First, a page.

To me, a library is the closest thing to heaven on Earth. I spent so many lazy summer afternoons and winter weekends holed up in a chair in libraries all over the city. And the Central Library is a jewel in Indianapolis’ Downtown crown, one of my absolute favorite spots. But it’s a bit tough to navigate without the help of the lovely librarians who, during my most recent visit, guided me through the stacks and right to the recipes section. That’s where I picked up Sesqui-Samplings: 150 Years of Cooking in Indianapolis.
Sesqui Samplings was released in 1971, in celebration of Indianapolis’ sesquicentennial year. Charlene Lugar, wife of Richard, served as Honorary Chairman for the cookbook, in which she inscribed this introduction:
“In this day and age of car pools, TV dinners, punching time clocks and doing civic duty, it is hard for today’s mobile woman to comprehend the ‘simple’ life our pioneer women not only endured but endowed. The recipes of early settles were simple and unsophisticated, with a lot of “a pinch” of this and “a lump” of that. … The phrase “Hoosier Hospitality” expresses the happy combination of superior cooking skills and the genuine warm-heartedness of our people.”
The book’s collection of recipes ranges from 1820 to 1970, neatly paired with historic facts about the city and notated recipes. I would happily cook anything in the collection, but I found myself drawn to a recipe attributed to the very first European American settler of Indianapolis, George Pogue. Pogue’s life may have ended in mystery (some call it Indiana’s very first cold case), but one of his favored recipes had a much simpler explanation. Corn dodgers (also called Johnnycakes, hoe-cakes, or one of a hundred other names) were a staple of early American settlements.
William Frederick Vogel writes in Home Life in Early Indiana (excerpted and published in June 1914 in the Indiana Magazine of History):
“Johnny cake was baked on a board made for this purpose, about ten inches wide and fifteen inches long and rounding at the top. The thick corn dough was placed on the board which was set against a chunk of wood near the fire. After one side had been baked to a nice brown, the other side was treated the same way. The resulting cake was often delicious. If a johnny-cake board was not at hand, a hoe, without a handle, was cleaned and greased with bear’s oil. The dough was baked on this metal surface and was called a hoe-cake.”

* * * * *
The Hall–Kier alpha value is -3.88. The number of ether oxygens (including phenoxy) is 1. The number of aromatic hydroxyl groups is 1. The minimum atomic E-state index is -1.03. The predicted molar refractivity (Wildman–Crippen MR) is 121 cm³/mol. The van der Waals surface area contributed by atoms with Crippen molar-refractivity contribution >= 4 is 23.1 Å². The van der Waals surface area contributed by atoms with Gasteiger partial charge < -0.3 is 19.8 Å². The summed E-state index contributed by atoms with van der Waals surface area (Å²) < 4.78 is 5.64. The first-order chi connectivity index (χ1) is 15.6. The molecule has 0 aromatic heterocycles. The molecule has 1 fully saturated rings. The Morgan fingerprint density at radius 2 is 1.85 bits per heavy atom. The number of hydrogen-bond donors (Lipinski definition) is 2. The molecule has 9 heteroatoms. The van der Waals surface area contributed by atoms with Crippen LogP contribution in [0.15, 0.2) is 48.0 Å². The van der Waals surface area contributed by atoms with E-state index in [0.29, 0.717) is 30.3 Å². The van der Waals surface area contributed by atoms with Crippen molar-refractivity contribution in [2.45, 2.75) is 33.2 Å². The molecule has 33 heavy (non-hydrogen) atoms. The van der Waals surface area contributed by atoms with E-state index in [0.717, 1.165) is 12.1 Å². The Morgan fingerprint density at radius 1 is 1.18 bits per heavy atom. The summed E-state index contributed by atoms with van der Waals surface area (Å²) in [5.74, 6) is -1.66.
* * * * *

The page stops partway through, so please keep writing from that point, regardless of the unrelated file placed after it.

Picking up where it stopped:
1 cup corn meal
1 tsp salt
1 ½ tsp sugar
1 tbsp butter or bacon drippings
1 cup boiling water
Mix all ingredients except water. Pour water over mixture and beat until well blended. Dip hand in cold water, take a handful of batter, and drop onto a greased cookie sheet or griddle. Bake in a 400 degree over about 8 minutes, or fry in griddle on top of stove.
I imagine most home cooks putting together the Pogue Corn Dodgers would use a cast iron skillet to fry them up quickly over a fire, or use the Johnny cake board that Vogel wrote of. I didn’t have my cast iron skillet handy, so I opted for the next best thing: my great aunt’s 1930’s heavy-bottomed saucepan. I have an almost-complete set of her cookware, which I treasure (and scrub heartily – anti-stick technology wasn’t at its height in the ’30s!).
Ivan’s recipe makes no mention of oil used in the pan for frying. Throw some extra bacon drippings in to make sure your dodgers don’t stick.
When there’s a choice between using butter and bacon drippings, I always – always – pick bacon drippings. As I started putting the Pogue Corn Dodgers together, I wondered what this said about me. Then I came to the realization: bacon is awesome. Everybody knows this. Later, I decided to use some of the cooked and diced bacon as a topping, along with some chopped green onion. A few quickly chopped toppings, and the Pogue Corn Dodgers are elevated to a rustic and tasty appetizer.
Source: Ivan Pogue, great-great-great grandson of George Pogue; recipe contributed to Sesqui-Samplings in 1970